Echidne has made a couple of comments over the past couple of months about men discussing abortion. After the presidential debate on October 15, she pointed out that “It is always extremely distasteful to watch two men discuss what should be done about abortion. Always, never mind what they say.” Then, on November 17, she wrote in response to Scott Lemieux at Tapped that she had an itch, “caused by reading guys discuss abortion policies with great confidence (including what to offer pregnant women so that they’d give birth rather than have abortions).” She claims that this is because “men don’t have to worry about someone forcing pregnancy and/or childbirth on them,” and she “cannot help focusing on that fact whenever I have to watch an all-male debate on the topic.” While I’m tempted to say in response that it is equally distasteful for white women to write about black transgender people because they never have to worry about being beaten by police and then shot to death for being non-normative, that would be attacking a straw woman.
What I think Echidne was really getting at was this: the abortion debate really has nothing to do with when life begins, whether zygotes are “persons” or “people,” whether disembodied arms should be considered organisms, the differences between hair cells and sperm cells, whether rights attach to biological humans or psychological persons, when an embryo becomes a fetus, or why we excise teratomas with no questions asked. The debate really has nothing to do with any of that, and debating those kinds of issues means debating philosophical problems that may be interesting, but are actually totally separate from the issue that’s at the heart of the debate. The debate is about the woman. It’s about whether women have the right to choose a standpoint on these philosophical issues, whether women are persons, whether human rights attach to women. All of these kinds of discussions tend to totally gloss over the woman that is ultimately the location of all these philosophical issues; these issues are, after all, women’s business. In these kinds of debate, men make it their business without even paying lip service to the women whose business it is.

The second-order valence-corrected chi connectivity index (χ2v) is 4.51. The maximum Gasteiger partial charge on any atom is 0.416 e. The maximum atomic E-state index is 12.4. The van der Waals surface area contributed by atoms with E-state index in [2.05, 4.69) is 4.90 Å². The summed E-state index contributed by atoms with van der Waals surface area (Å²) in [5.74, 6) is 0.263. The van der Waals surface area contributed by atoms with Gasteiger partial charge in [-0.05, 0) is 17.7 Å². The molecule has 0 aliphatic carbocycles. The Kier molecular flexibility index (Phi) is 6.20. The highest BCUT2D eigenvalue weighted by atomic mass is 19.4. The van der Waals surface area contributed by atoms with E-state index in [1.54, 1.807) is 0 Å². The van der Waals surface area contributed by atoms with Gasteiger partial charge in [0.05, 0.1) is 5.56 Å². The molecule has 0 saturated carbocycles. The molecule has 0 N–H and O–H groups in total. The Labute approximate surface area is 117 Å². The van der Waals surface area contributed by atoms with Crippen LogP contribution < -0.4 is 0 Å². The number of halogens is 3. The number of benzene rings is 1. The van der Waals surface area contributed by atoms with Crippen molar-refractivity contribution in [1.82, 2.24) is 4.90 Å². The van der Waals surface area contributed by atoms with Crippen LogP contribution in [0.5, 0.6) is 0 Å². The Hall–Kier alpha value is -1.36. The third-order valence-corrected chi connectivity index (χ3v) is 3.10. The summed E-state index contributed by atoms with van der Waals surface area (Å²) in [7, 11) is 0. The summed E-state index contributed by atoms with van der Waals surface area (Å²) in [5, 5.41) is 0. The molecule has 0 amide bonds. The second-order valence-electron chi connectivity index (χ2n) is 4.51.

My knee-jerk defensive response to Echidne was based on my interpretation of her point as being “men have no place discussing abortion, so they should just shut up.” Obviously men should be discussing abortion, because men play a huge role in the societal causes and effects of the very existence of the debate. But to be fair, men shouldn’t discuss such far-reaching philosophical issues as I described above under the guise of analyzing the issue of women’s choice, because that’s not what they’re dicussing. Echidne’s point, I imagine, was a response to the overwhelmingly ubiquitous tendency to posit these issues as being the key to coming to a conclusion about abortion, and that’s a tendency that I would find equally frustrating if I was someone who was actually faced with even the potentiality of making this choice sometime in the future. A woman faced with this choice probably cares less about when a zygote starts being a fetus than she does about why the hell her body isn’t hers and nobody else’s.
(Hat tip to Dr. Science.)